Instead, genomics spent its first ten years on sequencing males of European origin like Craig Venter and James Watson. Only in recent years, more than a decade after the first genome, has science begun to do our globalised species justice.

A year ago I wrote a feature on how the study of genomes of the native populations of Australia and New Guinea helps our understanding of human migrations and diversity. This feature is now on open access:

Out of Africa, into Australia

Sunday, November 12, 2017

k304

I discovered this sonata via a long rambling path. If I remember correctly, I saw a mention somewhere that Einstein had named his violin "Line" - which resonated as the young musician in the family also assigns names to the ever growing family of string instruments (but not to wind instruments). I asked Paul Halpern, who has written a book about Einstein's friendship with Schroedinger, if he knew what happened to Line, and he referred me to this website about celebrations of Einstein's 125th birthday, where I read:
This lecture was followed by a surprise: a musical event featuring Paul Einstein on violin and Siegfried Räbblen on Piano. Paul, a great grandson of Einstein's is a musician living in the south of France and played on Einstein's violin. The piece was a Mozart Sonata, K304, written in 1778. It is the only instrumental work Mozart wrote in E-minor and its poignancy reflects Mozart's reaction to the news of his mother's death. It was Einstein's favorite.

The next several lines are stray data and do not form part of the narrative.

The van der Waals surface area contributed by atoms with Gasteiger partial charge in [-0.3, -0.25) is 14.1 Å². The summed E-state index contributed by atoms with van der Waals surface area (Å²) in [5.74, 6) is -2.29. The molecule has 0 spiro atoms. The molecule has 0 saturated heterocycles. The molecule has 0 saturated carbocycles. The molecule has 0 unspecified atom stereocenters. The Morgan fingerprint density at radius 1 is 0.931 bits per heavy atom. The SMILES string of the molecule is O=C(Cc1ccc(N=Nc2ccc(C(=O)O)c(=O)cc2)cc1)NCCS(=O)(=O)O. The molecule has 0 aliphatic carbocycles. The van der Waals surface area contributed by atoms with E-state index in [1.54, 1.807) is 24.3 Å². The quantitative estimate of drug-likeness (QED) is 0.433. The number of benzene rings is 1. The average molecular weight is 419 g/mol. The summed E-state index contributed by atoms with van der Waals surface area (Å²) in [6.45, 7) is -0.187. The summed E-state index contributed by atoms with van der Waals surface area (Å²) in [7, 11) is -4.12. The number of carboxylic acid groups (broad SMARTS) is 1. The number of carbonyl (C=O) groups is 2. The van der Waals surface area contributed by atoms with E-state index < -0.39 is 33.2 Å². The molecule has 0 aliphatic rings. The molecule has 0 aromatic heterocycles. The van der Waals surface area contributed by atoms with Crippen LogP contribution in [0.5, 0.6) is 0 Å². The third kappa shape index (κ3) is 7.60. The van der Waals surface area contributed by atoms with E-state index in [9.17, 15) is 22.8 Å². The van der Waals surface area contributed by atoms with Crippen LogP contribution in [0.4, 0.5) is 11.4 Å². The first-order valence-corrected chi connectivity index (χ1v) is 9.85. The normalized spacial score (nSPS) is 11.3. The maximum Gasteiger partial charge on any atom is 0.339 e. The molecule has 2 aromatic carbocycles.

So I looked it up and found this flute performance of k304 by Ginevra Petrucci and really liked it, and bought the score complete with accompaniment CD. Which turned out to be unnecessary, because as it happened, my flute teacher had just completed her own flute adaptation of the piece. So I worked my way through both movements of her version and am now reasonably happy with my playing, although there are always lots of things left to improve at a later point.

By the way, I don't think it required much virtuosity from Einstein or other amateur violinists to play it - I noticed one could readily play it unchanged on viola i.e. even without the violin's E string, and thus also on cello an octave below. So, if you have a string instrument sitting around, give it a try and release your inner Einstein.

Oh, and for flautists it is of course interesting because it is quite close in time (as well as in the Koechel Verzeichnis) to the two flute concertos.

Next up: a Telemann fantasia ...


Thursday, November 09, 2017

the sound of chemistry

A couple of book reviews I forgot to mention:


Sonochemistry by Gregory Chatel
Chemistry & Industry issue 7, page 39.
restricted access via Wiley Online Library
snippet:
Chatel offers a brief introduction into what sonochemistry is for the ‘silent’ majority of chemists, which he presents with commendable clarity. Any chemist wondering whether sonochemistry might be worth trying, should find what they’re looking for in the first half of the book.
(spoiler alert, the second half of the book isn't quite as gripping as the first.)




Nanocomposite materials,
Chemistry & Industry issue 6, page 38.
restricted access via Wiley Online Library
I've reviewed way too many "nano" monographs in the last 20 years, so I am losing patience with them. And this one didn't quite manage to convince me that I want to read more ...